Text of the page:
Natural-field dictator game shows no altruistic giving
Citation: Jeffrey Winking, Nicholas Mizer (2013) Natural-field dictator game shows no altruistic giving. Evolution and Human Behavior (RSS)
DOI (original publisher): 10.1016/j.evolhumbehav.2013.04.002
Semantic Scholar (metadata): 10.1016/j.evolhumbehav.2013.04.002
Sci-Hub (fulltext): 10.1016/j.evolhumbehav.2013.04.002
Internet Archive Scholar (search for fulltext): Natural-field dictator game shows no altruistic giving
The Dictator Game is one of the most widely used social dilemma games after the prisoners dilemma. The "game" is simple: Each player/participant is given a pool of resources (usually money) and paired up with a partner. The player with money is given the opportunity to give some portion of their money to the other player who is powerless. Usually, players will give at least some amount of money to the other player.
Winking and Mizer set out to provide a test of the basic mechanism in the dictator game outside of the lab. They construct a situation in Las Vegas where a confederate with a pile of chips from a casino comes up to a stranger on a bus stop and offers the bag of chips to a stranger. This is supposed to create a plausible scenario because chips in Vegas are only spendable in Los Vegas so a person leaving the city may actually want to be giving away money to strangers in this setting. There is a second person, also a conferedate, standing near by the individual being offered the chips.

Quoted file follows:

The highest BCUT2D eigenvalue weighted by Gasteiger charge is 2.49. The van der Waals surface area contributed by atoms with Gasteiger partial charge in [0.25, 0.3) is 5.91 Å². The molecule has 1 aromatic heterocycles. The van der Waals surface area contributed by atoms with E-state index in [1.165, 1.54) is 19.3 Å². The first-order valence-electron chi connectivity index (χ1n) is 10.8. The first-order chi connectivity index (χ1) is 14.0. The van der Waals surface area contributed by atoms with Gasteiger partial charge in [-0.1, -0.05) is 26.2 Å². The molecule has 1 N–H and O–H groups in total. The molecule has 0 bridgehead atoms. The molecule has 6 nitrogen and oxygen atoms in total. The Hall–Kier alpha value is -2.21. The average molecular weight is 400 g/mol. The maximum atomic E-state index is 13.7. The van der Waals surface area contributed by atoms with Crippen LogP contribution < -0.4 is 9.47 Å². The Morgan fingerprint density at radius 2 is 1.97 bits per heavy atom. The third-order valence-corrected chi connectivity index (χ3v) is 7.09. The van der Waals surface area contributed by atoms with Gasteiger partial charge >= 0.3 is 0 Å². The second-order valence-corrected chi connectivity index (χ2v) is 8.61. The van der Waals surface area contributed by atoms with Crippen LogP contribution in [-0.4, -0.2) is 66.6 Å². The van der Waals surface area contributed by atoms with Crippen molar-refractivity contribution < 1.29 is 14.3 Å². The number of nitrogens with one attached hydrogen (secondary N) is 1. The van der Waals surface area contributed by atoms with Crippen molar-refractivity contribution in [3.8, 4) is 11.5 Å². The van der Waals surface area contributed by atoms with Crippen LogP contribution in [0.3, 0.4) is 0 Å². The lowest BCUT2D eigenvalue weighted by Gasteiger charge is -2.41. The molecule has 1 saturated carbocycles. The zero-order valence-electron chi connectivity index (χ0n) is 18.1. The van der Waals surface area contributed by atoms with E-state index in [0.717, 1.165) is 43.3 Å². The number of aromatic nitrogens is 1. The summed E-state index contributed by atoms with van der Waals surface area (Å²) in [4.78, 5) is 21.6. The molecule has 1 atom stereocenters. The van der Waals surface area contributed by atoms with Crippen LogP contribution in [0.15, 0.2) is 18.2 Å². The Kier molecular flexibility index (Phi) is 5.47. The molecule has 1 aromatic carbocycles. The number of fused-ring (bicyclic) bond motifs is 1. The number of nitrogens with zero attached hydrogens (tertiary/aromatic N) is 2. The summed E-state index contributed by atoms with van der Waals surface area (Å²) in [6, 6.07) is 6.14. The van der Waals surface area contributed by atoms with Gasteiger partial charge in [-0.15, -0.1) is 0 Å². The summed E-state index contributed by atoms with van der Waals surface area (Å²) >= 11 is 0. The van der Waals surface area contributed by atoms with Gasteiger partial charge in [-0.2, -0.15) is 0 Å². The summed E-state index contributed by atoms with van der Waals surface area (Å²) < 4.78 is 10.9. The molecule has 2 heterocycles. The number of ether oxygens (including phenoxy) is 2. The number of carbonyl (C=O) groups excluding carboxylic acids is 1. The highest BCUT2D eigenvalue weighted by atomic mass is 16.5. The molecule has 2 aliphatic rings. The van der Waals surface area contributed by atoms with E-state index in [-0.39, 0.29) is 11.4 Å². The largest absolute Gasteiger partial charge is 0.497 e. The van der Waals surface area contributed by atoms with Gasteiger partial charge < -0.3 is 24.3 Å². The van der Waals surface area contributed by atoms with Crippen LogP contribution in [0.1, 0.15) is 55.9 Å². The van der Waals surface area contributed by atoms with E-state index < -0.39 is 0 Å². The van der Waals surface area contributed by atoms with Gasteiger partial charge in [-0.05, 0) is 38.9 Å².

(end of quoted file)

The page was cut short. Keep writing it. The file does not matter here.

In the first condition, the first confederate simply offers the chips to the stranger/player. In the second condition, the confederates suggests, while offering the chips, that the player can share them with the other person standing nearby. In the third condition, the person being offered the chips is told that the person offering the chips is conducting an experiment and that the player can, if they choose to, offer the chips to the other person (as in the second setting).
The study finds that the only time the chips are ever given away is under the condition where the player realizes that they are in an experiment. The authors suggest that the effects from the dictator game are due, at least in large part and possibly completely, to the fact that players understand they are engaged in an experiment.
Theoretical and Practical Relevance
A great write-up of the article is available on this blog post.